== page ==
August 10, 2011
Rob Eshman: The seer
One evening last February, long before 300,000 people took to the streets of Tel Aviv to march for economic justice, I joined a handful of well-heeled Israelis and Americans for a private dinner. We ate in the upstairs dining room at Michael’s Santa Monica, just 10 of us around a table, listening with rapt attention to the guest of honor, Shraga Biran.
The Israeli press refers to Biran as the country’s wealthiest lawyer. He probably is. In the late 1980s and ’90s, as Israel privatized its economy, Biran invested in real estate developments and other businesses in Israel and abroad, including housing developments in Seattle and a chain of gas stations and supermarkets.
At dinner, over whitefish with spring vegetables and duck with Cabernet sauce, he traced his unlikely journey to multimillionaire. Biran, 79, was born in Poland in 1932. At age 10, he watched Nazis shoot his mother and father in the head. He escaped and lived by his wits, a “Painted Bird” kind of existence, until he landed in Israel after the war, joined a kibbutz and became an ardent communist.
An ideological struggle between Zionists and communists resulted in his expulsion.
“I wandered around,” he said. “I had no money.”
He somehow completed law school without a high school diploma and proceeded to find opportunity where he could. The communist became a multimillionaire.
Biran was in town promoting his new book, just released in English by the prestigious publisher Farrar Straus Giroux. The book, “Opportunism,” tries to polish off the negative connotations of a word that Biran maintains holds the key to social and economic revolution.
The book is a bit dense, but Biran, in conversation, was erudite, a great storyteller and a combative conversationalist. But mostly, he was prescient.
That dinner was off the record. But this week, as hundreds of thousands of Israelis take to the streets to protest against social inequality and the lack of affordable housing, I’ve often thought of what Biran said. Between the dinner’s champagne start and cognac finish, the former communist laid out the unsustainable economic disparities behind the Israeli economic miracle. By way of example, here are some excerpts from an interview he gave to Haaretz in 2008, all predicting the protest:
“I would not want to paint a picture to the effect that the entire [Israeli] government is beholden to the rich,” he said, “But even neo-liberalism has changed its ways in recent years. Even the economic right wing in Europe and the U.S. now talk about the need to save the world from the terrible social disparities. They understand that the wealth must be distributed by expanding health services and improving education. But in Israel the concept is still one of antiquated neo-liberalism. There is no serious treatment of the problem of poverty. The government is not attentive to the wishes of 65 percent of the population. The connection between big business and government coarsens social sensitivity. The senior economic stratum lives in a bubble, and the government is there with them. I think that instead of the connection between government and big business, we need a symbiosis between government and poverty. Government and scarcity. Instead of attaching themselves to the elites, the politicians must attach themselves to the growing distress of two-thirds of the public.”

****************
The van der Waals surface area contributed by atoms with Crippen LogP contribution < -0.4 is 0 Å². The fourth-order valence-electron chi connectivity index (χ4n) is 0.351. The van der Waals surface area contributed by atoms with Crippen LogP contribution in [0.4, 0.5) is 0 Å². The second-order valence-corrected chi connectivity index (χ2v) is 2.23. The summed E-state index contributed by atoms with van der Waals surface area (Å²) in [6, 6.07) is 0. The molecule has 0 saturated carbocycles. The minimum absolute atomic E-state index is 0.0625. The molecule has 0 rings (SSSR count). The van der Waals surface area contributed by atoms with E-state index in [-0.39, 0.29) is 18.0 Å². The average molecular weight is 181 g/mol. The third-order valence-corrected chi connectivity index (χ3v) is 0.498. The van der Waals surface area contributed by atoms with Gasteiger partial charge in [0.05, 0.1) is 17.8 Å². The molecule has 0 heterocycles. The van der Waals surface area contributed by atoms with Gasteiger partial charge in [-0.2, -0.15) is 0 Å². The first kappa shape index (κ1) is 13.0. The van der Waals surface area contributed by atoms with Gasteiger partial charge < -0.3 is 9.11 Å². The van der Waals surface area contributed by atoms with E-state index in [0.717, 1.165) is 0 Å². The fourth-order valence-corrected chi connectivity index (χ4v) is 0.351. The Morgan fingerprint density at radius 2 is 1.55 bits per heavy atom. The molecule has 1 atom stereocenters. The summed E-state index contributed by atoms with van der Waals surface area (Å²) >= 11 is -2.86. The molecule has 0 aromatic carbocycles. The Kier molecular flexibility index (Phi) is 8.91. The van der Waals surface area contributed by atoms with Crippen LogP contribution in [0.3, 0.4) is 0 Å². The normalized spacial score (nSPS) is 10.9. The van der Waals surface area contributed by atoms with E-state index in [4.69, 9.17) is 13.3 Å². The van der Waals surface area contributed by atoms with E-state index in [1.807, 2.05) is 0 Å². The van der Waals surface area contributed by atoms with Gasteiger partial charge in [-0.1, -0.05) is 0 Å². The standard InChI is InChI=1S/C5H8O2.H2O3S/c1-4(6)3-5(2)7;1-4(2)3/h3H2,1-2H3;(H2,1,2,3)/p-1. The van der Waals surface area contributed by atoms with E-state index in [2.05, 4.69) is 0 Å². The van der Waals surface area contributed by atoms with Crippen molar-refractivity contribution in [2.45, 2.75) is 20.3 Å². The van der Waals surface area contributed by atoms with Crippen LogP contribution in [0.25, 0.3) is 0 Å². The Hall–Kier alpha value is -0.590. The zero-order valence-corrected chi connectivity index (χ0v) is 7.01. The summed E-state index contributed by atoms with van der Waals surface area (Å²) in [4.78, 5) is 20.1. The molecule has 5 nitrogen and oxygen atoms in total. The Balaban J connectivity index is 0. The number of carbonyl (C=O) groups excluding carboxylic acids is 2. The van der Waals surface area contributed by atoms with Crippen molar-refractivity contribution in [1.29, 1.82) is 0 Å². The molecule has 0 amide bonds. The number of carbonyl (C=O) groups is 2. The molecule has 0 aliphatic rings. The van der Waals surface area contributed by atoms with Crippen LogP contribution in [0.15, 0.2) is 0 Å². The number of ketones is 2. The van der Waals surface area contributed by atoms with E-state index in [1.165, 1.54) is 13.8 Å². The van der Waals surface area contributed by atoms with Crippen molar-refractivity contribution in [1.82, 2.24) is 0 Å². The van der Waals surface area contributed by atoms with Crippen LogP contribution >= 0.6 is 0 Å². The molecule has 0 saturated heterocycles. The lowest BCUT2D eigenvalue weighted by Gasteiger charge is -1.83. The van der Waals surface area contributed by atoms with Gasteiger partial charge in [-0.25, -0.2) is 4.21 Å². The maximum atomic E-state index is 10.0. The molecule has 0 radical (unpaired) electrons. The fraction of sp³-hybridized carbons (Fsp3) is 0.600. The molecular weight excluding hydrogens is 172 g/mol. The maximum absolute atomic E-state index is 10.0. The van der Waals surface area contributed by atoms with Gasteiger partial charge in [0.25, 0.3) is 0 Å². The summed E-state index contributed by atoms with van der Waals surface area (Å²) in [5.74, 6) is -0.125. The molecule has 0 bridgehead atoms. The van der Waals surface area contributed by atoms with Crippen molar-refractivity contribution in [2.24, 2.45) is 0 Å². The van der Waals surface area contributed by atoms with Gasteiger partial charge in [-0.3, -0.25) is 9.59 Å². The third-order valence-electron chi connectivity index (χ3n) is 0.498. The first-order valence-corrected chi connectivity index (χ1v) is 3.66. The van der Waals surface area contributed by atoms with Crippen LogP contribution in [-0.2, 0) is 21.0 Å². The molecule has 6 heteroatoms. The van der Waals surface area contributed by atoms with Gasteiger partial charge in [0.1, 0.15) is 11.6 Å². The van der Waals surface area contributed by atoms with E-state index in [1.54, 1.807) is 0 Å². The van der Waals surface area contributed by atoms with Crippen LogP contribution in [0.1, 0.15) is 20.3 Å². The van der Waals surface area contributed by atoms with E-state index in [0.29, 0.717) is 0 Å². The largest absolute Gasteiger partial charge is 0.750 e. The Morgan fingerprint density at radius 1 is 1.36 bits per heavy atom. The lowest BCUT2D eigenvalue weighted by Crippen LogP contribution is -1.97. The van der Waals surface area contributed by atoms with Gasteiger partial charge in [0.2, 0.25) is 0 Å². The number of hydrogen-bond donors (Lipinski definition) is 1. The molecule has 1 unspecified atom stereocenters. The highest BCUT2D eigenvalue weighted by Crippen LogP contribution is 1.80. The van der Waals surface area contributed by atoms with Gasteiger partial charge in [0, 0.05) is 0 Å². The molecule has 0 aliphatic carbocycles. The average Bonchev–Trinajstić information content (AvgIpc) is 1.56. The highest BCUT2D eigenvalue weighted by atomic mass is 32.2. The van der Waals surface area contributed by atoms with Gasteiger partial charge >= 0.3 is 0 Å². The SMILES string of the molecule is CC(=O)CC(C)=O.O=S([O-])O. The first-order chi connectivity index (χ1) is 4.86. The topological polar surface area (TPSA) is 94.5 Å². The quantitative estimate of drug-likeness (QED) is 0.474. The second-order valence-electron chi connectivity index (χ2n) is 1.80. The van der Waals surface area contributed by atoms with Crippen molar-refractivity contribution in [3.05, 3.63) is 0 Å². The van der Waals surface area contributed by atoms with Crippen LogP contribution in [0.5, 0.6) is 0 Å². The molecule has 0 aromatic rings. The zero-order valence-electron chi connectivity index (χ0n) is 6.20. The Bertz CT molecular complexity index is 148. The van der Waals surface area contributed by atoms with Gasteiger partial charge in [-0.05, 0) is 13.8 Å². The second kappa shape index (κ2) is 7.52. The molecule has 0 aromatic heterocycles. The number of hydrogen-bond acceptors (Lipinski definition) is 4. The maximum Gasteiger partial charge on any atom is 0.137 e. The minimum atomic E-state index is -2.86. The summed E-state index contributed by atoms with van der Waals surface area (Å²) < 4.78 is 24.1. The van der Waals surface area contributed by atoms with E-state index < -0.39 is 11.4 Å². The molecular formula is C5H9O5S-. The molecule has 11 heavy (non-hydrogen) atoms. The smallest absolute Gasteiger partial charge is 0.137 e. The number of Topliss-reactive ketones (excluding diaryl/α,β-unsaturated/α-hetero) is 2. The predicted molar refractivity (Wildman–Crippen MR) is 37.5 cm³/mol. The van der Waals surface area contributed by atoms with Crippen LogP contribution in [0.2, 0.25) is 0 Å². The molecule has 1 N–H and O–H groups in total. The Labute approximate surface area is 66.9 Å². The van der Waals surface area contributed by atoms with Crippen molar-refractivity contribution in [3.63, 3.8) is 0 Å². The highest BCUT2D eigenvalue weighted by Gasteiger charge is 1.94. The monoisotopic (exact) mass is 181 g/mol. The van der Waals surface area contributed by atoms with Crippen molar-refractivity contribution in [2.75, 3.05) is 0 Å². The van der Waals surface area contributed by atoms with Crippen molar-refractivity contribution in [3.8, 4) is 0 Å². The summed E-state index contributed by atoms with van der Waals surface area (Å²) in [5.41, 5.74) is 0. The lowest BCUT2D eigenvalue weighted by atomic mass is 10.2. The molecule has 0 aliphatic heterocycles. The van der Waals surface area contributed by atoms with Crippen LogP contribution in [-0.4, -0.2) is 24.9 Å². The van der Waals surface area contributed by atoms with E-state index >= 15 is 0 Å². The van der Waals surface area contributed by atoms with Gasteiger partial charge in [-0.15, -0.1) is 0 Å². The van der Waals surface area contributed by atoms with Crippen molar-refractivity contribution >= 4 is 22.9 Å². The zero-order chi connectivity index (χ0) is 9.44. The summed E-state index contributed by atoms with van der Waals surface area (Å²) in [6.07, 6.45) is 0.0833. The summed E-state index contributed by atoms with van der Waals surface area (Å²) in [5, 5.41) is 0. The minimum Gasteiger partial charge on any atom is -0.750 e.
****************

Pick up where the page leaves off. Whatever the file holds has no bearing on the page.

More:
“Accordingly, a government of socio-
economic emergency must be established. People will not tolerate this situation indefinitely. They will not remain silent. Nor will the young middle class. Instead of establishing an inquiry commission after all this erupts, the problem of poverty must be tackled now.”
“The treasury officials espouse an antiquated neoliberal approach. I believe in the redistribution of the wealth that has not yet been distributed. What that means in practical terms is to take more taxes from the rich and use the money to create the human infrastructure that will make the economy grow and reduce social disparities. The treasury is not doing that. It is displaying social insensitivity and economic ignorance. It is blocking the ability of many to climb the social ladder.”
“Those who pay the taxes must realize that education, health and housing reforms are essential; it will be impossible to go on here without them. Raising taxes is not the only way to pay for the reforms, but it is one way. Some will leave — let them go to hell. It’s their right.”
To be honest, Biran’s words resonate a bit here as well. For all the positive attributes they have in common, Israel and America also have similarly high rates of income inequality, a political establishment beholden to moneyed interests and fast-growing numbers of working poor.
The next time I see Biran, I’ll be sure to ask not why economic protests have finally came to Israel, but why they haven’t yet come here.